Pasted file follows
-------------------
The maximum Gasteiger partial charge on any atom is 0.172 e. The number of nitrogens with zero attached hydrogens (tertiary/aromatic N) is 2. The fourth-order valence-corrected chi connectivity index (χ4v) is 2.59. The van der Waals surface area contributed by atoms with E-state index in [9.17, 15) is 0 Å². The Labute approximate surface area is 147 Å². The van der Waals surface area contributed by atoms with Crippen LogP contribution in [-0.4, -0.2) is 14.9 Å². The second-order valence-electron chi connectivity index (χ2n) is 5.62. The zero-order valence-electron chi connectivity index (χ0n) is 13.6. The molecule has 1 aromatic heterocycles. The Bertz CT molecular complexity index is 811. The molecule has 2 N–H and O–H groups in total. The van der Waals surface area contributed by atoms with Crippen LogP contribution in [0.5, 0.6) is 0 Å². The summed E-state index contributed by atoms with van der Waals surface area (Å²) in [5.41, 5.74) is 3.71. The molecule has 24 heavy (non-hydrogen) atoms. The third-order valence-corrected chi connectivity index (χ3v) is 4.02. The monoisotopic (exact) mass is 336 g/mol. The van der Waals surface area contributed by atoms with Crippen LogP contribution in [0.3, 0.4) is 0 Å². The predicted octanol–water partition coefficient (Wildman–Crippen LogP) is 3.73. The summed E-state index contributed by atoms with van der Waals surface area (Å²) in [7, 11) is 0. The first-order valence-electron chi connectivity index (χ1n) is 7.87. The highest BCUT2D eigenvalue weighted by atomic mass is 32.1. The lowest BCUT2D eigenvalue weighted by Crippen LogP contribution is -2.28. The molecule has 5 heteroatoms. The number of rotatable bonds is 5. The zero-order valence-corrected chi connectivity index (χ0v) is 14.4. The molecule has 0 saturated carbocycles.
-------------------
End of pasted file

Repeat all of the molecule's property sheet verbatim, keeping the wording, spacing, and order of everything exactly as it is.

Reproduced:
The maximum Gasteiger partial charge on any atom is 0.172 e. The number of nitrogens with zero attached hydrogens (tertiary/aromatic N) is 2. The fourth-order valence-corrected chi connectivity index (χ4v) is 2.59. The van der Waals surface area contributed by atoms with E-state index in [9.17, 15) is 0 Å². The Labute approximate surface area is 147 Å². The van der Waals surface area contributed by atoms with Crippen LogP contribution in [-0.4, -0.2) is 14.9 Å². The second-order valence-electron chi connectivity index (χ2n) is 5.62. The zero-order valence-electron chi connectivity index (χ0n) is 13.6. The molecule has 1 aromatic heterocycles. The Bertz CT molecular complexity index is 811. The molecule has 2 N–H and O–H groups in total. The van der Waals surface area contributed by atoms with Crippen LogP contribution in [0.5, 0.6) is 0 Å². The summed E-state index contributed by atoms with van der Waals surface area (Å²) in [5.41, 5.74) is 3.71. The molecule has 24 heavy (non-hydrogen) atoms. The third-order valence-corrected chi connectivity index (χ3v) is 4.02. The monoisotopic (exact) mass is 336 g/mol. The van der Waals surface area contributed by atoms with Crippen LogP contribution in [0.3, 0.4) is 0 Å². The predicted octanol–water partition coefficient (Wildman–Crippen LogP) is 3.73. The summed E-state index contributed by atoms with van der Waals surface area (Å²) in [7, 11) is 0. The first-order valence-electron chi connectivity index (χ1n) is 7.87. The highest BCUT2D eigenvalue weighted by atomic mass is 32.1. The lowest BCUT2D eigenvalue weighted by Crippen LogP contribution is -2.28. The molecule has 5 heteroatoms. The number of rotatable bonds is 5. The zero-order valence-corrected chi connectivity index (χ0v) is 14.4. The molecule has 0 saturated carbocycles.